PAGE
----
I would hardly call the last several years in Greece a free ride: unemployment at 30% (among youth it's over 65 per cent); health care going begging; taxes increasing nearly daily (taxes on heating oil have risen by 450 per cent). The Greek economy (as a percent of its pre-Recession GDP) is now where they US economy was in the thick of the Great Depression.

All to play by the economy-crushing rules imposed by the IMF and European lenders. You see, austerity in times of precarity doesn't work. In fact, cutting spending (especially by laying people off) and raising taxes only serves to cripple economies already weakened by the Recession. People without jobs are also without money they might have spent on goods and services.

When the Greek government raised the taxes on heating oil, it actually lost money because people couldn't afford both food and oil. Last winter, Athenians were burning their furniture.

In spite of the draconian measures imposed on Greece (and Spain and Portugal and Italy), their debt-to-GDP ratios have grown over the past few years. In other words, austerity is making things worse for everyone, including the lenders.

The Greek experience is one of the reasons why the OECD and the International Monetary Fund are abandoning their Puritanical opinions about debt and beginning to advise nations to stimulate economies with spending on infrastructure—at least while interest rates are low.

More recently, Reza Moghadam, the former head of the IMF's European division has endorsed Syriza's anti-austerity plan. That's pretty amazing considering Mr Moghadam was one of the architects of the Greek bailout. But he goes even further. He says half ofGreece's debt should be written off (mostly because, as its Debt to GDP ratio rises, it's clear the Greeks will never be able to pay it all off anyway, leaving the country mired in perpetual debt).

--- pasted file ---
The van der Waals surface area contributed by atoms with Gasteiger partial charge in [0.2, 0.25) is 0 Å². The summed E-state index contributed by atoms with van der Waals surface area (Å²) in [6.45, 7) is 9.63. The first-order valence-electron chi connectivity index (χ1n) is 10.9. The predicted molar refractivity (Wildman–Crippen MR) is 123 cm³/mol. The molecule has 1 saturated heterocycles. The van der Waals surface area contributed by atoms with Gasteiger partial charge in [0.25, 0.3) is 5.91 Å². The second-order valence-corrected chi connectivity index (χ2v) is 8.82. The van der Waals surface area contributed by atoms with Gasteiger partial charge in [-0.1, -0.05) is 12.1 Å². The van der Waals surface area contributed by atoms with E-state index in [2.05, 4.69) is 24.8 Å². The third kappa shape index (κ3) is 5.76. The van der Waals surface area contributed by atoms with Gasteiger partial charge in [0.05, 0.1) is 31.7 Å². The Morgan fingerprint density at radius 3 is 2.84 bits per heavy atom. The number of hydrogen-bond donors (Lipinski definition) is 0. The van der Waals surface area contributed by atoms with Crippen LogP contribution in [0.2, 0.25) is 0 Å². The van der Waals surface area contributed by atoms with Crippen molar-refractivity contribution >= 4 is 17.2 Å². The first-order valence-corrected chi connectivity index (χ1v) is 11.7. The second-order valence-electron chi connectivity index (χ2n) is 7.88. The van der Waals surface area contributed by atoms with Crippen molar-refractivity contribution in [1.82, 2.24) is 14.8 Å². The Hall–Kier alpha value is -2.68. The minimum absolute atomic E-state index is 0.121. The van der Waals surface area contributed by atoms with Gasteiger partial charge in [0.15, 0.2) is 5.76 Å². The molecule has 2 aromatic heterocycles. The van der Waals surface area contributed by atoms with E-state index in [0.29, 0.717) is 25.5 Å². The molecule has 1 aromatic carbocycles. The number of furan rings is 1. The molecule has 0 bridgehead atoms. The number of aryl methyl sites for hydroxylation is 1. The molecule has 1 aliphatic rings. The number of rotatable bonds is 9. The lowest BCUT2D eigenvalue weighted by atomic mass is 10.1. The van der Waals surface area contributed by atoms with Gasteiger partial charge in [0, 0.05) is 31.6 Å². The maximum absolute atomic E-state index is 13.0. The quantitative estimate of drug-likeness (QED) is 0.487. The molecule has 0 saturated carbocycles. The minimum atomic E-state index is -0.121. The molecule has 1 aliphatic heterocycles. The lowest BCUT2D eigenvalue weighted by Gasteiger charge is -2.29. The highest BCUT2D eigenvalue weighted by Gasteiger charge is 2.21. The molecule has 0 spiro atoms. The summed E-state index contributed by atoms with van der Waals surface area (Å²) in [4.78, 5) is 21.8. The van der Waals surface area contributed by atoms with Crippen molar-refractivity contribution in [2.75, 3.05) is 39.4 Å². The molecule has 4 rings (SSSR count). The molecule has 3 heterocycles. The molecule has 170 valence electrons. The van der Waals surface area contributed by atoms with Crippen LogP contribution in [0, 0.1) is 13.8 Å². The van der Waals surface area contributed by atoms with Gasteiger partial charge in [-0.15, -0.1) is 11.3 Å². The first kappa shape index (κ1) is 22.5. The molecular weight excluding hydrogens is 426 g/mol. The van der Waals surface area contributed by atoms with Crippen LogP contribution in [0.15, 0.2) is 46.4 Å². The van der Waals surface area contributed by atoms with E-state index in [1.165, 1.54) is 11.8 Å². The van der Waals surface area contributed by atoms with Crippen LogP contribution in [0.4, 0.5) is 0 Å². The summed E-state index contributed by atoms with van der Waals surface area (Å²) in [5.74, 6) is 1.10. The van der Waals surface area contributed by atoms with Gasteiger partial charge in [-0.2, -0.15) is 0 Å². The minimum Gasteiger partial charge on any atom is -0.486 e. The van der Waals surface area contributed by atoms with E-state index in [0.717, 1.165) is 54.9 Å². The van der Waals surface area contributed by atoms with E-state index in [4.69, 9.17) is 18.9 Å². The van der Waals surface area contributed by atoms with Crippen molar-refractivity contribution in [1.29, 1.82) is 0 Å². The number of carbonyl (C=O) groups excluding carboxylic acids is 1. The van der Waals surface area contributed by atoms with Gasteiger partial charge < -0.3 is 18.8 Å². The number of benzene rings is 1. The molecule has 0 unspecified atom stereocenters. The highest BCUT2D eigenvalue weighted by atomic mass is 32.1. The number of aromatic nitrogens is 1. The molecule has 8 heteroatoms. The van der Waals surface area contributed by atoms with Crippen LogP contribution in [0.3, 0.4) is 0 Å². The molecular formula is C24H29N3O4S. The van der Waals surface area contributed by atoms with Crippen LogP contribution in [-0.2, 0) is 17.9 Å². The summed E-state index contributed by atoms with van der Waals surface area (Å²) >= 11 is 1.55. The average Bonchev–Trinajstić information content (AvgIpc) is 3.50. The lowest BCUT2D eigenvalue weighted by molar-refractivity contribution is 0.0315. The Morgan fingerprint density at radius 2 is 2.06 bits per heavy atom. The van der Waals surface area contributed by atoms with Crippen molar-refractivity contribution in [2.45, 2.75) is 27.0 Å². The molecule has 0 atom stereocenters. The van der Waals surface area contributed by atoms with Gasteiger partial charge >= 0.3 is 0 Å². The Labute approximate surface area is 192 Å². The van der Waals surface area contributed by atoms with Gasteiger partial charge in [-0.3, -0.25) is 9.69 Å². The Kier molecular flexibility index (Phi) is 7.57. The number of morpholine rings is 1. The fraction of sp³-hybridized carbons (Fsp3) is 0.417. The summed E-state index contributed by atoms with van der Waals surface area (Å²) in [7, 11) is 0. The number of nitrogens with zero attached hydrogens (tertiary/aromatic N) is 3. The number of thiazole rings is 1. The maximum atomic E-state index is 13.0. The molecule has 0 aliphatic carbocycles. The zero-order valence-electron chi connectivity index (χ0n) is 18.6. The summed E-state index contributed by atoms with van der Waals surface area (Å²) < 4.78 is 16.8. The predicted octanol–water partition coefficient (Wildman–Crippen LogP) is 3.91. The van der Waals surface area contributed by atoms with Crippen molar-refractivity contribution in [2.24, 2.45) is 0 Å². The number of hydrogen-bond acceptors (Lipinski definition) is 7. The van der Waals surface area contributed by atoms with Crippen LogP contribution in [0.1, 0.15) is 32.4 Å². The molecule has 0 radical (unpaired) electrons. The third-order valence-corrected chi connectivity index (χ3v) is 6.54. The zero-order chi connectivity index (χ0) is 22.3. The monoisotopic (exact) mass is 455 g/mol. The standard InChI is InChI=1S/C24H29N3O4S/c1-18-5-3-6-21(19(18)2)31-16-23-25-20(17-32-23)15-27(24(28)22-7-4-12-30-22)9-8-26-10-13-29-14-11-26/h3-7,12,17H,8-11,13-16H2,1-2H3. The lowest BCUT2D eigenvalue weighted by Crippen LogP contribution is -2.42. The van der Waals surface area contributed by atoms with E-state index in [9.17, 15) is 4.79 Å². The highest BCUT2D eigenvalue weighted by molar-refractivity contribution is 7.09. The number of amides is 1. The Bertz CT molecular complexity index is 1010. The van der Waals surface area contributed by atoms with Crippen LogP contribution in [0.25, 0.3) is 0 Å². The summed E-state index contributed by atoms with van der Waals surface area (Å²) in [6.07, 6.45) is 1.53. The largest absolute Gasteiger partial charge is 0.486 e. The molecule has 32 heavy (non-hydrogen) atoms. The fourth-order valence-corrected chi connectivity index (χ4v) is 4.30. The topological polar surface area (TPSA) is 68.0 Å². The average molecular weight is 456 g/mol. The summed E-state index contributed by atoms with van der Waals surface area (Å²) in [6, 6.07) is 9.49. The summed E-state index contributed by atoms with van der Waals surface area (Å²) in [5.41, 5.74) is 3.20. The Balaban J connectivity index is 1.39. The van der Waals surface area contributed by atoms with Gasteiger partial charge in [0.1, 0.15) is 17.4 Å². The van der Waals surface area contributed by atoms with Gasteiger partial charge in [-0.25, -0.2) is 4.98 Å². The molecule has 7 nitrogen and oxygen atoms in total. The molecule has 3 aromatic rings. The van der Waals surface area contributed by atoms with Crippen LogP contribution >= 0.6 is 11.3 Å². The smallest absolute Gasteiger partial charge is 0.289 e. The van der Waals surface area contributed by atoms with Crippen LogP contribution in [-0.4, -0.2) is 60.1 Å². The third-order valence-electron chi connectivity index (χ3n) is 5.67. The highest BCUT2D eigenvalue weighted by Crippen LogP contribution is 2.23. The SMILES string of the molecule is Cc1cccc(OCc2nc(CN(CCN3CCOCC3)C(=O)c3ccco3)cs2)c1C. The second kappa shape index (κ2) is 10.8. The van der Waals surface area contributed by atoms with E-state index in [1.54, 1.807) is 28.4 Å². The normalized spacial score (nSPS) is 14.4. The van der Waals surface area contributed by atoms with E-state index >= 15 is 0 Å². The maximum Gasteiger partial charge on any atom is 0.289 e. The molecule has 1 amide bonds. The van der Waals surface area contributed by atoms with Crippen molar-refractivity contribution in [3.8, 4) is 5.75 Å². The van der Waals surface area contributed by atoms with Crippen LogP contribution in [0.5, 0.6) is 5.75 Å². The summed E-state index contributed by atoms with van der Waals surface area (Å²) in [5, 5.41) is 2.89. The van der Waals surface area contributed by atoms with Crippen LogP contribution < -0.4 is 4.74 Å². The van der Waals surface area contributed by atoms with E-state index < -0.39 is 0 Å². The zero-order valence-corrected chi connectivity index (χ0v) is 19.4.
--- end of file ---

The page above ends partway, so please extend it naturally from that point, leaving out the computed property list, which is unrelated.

The Bloomberg View, a business publication, also calls for debt forgiveness. And Mark Carney, the well-respected former governor of the Bank of Canada and current Governor of the Bank of England, has also said the eurozone needs to ease up on its austere budget cuts to avoid the unsustainable debt trap that Greece is now in.

Indeed, the new Syriza government in Greece is not looking for a free ride. It is looking for an easing of the onerous terms imposed by their lenders. Simply put, they want to reduce cuts, raise revenues and put more of their surplus back into their country instead of shipping it all north.

This, as the Nobel-winning economist Paul Krugman put it recently in the New York Times, "is a dastardly ploy by those left-wing radicals. You see, it's completely reasonable."

Now for the third moral—that leftie governments and balanced budgets are mutually exclusive. Let's not look to Norway and its neighbours. Let's look at Canada. Over the years, according to the Department of Finance, NDP governments have balanced 45 per cent of their budgets; Conservatives 42 per cent and Liberals 27 per cent.

David McLaren is an award-winning writer working and living at Neyaashiinigmiing on the Bruce Peninsula. and an aspiring candidate for the fed era; New Democratic Party.

More on the Greek situation (plus what Socrates says about oligarchies) can be found at https://jdavidmclaren.wordpress.com/: Search for "Plato's Tree" or scroll down to it.



CopyRight ©2015, ©2016, ©2017 of Hub Content
is held by content creators